MEDFORD, Mass. (AP) — The church was already packed, so Saint Joseph School sixth-grader Michael Sanchez stood outside Krystle Campbell’s funeral with his aunt and hundreds of others yesterday to honor the Boston Marathon bombing victim.
The 11-year-old boy remembered Campbell from when she was a day-care worker who walked him to his school when he was in kindergarten.
“She was never late,” he said. “She was always on time and very helpful ... She was very loved.”
Saint Joseph School was closed for the day, as motorcycle police officers filled the street and white-gloved firefighters lined the sidewalk leading to a door of the nearby red-brick church.
Pallbearers brought Campbell’s dark, shiny casket into Saint Joseph Church shortly after 11 a.m., the clang of the church’s bell breaking the quiet as the crowd looked on in silence.
Sanchez watched with his aunt, Rosanne Sanchez, 30, who took a few pictures with her phone before the Medford resident decided to head home with him and her two sons, ages 2 and 3 months. The sixth-grader said he was hoping to return later with his mom, to look at photos of Campbell he heard might be set up as a memorial.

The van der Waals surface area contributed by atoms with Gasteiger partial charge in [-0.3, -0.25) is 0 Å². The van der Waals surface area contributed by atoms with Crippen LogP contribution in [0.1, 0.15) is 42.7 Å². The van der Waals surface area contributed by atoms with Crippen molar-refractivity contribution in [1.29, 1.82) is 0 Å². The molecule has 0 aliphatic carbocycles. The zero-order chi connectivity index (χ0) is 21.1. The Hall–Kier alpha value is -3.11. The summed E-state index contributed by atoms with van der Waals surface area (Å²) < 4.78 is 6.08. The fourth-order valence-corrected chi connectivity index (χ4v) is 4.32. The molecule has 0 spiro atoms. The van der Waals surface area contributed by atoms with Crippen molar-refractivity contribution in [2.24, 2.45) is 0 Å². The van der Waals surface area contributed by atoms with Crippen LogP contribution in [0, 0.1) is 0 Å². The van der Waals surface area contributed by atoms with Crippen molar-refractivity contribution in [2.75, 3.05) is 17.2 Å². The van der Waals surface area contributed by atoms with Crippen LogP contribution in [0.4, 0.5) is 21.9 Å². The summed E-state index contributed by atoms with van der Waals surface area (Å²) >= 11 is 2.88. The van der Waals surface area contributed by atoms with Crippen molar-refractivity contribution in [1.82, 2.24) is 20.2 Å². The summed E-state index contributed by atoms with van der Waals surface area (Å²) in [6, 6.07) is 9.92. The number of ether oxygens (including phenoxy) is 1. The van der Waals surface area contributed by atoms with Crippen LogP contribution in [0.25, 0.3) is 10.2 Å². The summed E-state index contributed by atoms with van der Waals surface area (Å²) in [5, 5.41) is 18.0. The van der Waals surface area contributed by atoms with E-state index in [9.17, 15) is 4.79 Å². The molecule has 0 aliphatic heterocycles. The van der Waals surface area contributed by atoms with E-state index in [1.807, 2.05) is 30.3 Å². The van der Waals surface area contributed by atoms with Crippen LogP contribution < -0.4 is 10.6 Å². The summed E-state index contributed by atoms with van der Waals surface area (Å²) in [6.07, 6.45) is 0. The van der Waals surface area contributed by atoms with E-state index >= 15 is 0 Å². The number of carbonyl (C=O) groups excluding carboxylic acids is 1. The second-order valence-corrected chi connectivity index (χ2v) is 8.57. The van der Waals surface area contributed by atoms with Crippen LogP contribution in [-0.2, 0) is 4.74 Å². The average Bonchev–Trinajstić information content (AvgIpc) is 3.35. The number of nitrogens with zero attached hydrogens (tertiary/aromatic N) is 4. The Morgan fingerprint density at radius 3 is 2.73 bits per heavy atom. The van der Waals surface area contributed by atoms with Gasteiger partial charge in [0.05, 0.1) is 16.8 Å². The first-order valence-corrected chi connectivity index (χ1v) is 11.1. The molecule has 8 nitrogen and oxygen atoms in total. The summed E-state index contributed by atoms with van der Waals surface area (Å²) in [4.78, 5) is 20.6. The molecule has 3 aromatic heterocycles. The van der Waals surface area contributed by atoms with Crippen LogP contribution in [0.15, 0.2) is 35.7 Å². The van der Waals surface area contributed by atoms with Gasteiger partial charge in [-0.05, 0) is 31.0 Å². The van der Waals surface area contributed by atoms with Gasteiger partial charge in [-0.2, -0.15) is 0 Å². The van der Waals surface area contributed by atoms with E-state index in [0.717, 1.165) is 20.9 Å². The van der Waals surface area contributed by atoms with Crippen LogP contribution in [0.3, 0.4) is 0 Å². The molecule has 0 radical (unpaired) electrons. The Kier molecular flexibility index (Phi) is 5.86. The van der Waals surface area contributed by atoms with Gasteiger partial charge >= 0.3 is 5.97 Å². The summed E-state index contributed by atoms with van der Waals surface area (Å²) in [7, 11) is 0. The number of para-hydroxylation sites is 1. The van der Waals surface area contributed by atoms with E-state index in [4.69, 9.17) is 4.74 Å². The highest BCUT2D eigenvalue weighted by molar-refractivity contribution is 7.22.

“It should not have happened,” Michael Sanchez said. “She was too good a person for it to have happened.”
A short drive away, a three-story high American flag hung off the front of Medford City Hall. Red roses and signs in the victim’s memory hung from traffic posts in Medford Square, including one that said the late 29-year-old woman was “flying with angels.”
A slew of union workers from Teamsters Local 25 filled the sidewalk across from the church, as did members of a motorcycle club and others who wanted to make sure protesters who threatened to picket the church wouldn’t disturb Campbell’s family.